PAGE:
Monday, July 23rd saw the launch of the latest joint venture Sansar experience developed by Linden Lab’s Sansar Studios and Intel, who this time are working with The Smithsonian American Art Museum (SAAM) to present No Spectators: The Art of Burning Man, an intriguing experience that helps demonstrate the potential of VR in bringing art and culture from the physical world to those not readily in a position to visit them first-hand.

No Spectators: The Art of Burning Man is also the title of a physical world exhibition at SAAM’s Renwick Gallery in Washington DC, that runs through until January 21st, 2019 and which serves as the inspiration for the Sansar experience.

As the name implies, the exhibition is a celebration of art from Burning Man, the annual experiment in community and art, influenced by ten main principles, held in the Black Rock Desert of north-west Nevada (and which will be very familiar to many Second Life users). The Sansar experience offers a faithful reproduction of the exhibition in a space modelled directly on the interior of the Renwick Gallery itself.

No Spectators: The Art of Burning Man – Tin Pan Dragon by Duane Flatmo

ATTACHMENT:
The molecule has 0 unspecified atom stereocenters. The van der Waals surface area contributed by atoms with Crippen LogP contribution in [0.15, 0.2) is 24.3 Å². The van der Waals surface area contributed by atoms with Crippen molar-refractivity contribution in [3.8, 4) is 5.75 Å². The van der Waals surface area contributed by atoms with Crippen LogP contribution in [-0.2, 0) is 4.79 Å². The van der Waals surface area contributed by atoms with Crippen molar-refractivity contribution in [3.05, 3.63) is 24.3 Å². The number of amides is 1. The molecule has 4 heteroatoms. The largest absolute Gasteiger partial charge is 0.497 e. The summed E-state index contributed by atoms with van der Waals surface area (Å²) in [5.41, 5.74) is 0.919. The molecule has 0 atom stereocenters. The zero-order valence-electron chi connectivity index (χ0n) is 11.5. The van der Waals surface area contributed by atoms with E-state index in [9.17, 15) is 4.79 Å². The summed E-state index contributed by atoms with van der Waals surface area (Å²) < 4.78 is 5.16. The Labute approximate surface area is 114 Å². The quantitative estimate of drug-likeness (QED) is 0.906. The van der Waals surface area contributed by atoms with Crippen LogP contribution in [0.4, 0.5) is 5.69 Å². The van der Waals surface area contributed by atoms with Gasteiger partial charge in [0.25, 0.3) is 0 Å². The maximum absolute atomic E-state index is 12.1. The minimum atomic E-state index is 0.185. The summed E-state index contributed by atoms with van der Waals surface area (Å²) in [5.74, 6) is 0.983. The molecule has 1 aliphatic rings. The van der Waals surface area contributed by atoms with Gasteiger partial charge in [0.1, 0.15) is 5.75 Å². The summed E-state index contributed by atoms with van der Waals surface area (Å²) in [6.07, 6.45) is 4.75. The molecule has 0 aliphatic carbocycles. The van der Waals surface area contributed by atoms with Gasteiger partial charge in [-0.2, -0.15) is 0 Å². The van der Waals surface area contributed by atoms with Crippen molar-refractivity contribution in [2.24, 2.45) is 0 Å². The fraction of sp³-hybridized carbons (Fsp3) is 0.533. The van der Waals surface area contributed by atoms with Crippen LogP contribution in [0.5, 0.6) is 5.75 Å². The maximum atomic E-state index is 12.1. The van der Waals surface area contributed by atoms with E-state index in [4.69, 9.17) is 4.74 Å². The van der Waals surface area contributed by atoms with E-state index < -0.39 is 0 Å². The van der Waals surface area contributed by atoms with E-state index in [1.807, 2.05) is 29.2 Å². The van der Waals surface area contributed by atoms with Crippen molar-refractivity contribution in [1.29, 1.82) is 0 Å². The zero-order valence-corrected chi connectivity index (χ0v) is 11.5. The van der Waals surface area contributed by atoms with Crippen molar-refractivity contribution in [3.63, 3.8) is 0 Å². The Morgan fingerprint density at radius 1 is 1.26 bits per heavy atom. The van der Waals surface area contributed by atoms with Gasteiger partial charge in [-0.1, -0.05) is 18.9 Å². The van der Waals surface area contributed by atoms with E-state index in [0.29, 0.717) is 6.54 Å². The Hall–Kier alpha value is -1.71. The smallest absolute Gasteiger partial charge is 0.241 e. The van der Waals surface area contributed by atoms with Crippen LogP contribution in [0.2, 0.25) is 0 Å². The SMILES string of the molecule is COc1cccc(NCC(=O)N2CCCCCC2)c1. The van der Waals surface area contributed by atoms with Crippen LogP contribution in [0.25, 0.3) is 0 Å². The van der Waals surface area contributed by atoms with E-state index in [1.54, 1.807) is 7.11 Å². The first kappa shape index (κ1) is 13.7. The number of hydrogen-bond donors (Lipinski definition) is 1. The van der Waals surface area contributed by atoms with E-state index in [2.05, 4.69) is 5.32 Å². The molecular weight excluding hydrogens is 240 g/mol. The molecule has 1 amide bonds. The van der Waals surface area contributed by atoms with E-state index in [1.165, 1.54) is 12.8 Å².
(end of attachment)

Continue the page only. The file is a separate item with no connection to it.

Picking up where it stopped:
The physical world exhibition is a collaboration between SAAM, through its Lloyd Herman Curator of Craft, Nora Atkinson, and the Burning Man Project, the non-profit organisation responsible for producing the annual Burning Man event in Black Rock City, and takes its name from a saying common among those who attend the Playa the area in which Burning Man is held.

“‘No Spectators’ is a long-standing saying on Playa. You are encouraged to fully participate. It’s all about being there, being fully present, and not just observing. Two of the ten principles of Burning Man are radical participation and radical inclusivity, meaning that there are no outsiders. Everyone is part of the experience.”

– Nora Atkinson, Lloyd Herman Curator of Craft, Smithsonian American Art Museum

Nora Atkinson has also been instrumental in bringing the exhibition to Sansar. The Smithsonian has a mission to reach a billion people globally with its art, and VR is one of the means the museum has identified as allowing them to achieve that goal – although the idea to use Sansar as a medium originated with Intel.

No Spectators: The Art of Burning Man – Paper Arch by Michael Garlington and Natalia Bertotti, with the version at the Renwick inset

Over the course of the last year, the technology giant has been building a relationship with Linden Lab and Sansar. In January 2018 for example, Intel’s entire Consumer Electronics Show (CES) booth was reproduced within Sansar, together with a walk-through model of the Intel 8th generation CPU core. Nor was that all, Intel introduced the Sansar Ready Player One experience, Aech’s Garage (and reviewed here) to the world through CES, featuring it and Sansar in a keynote address at CES given by Intel’s CEO, Brian Krzanich.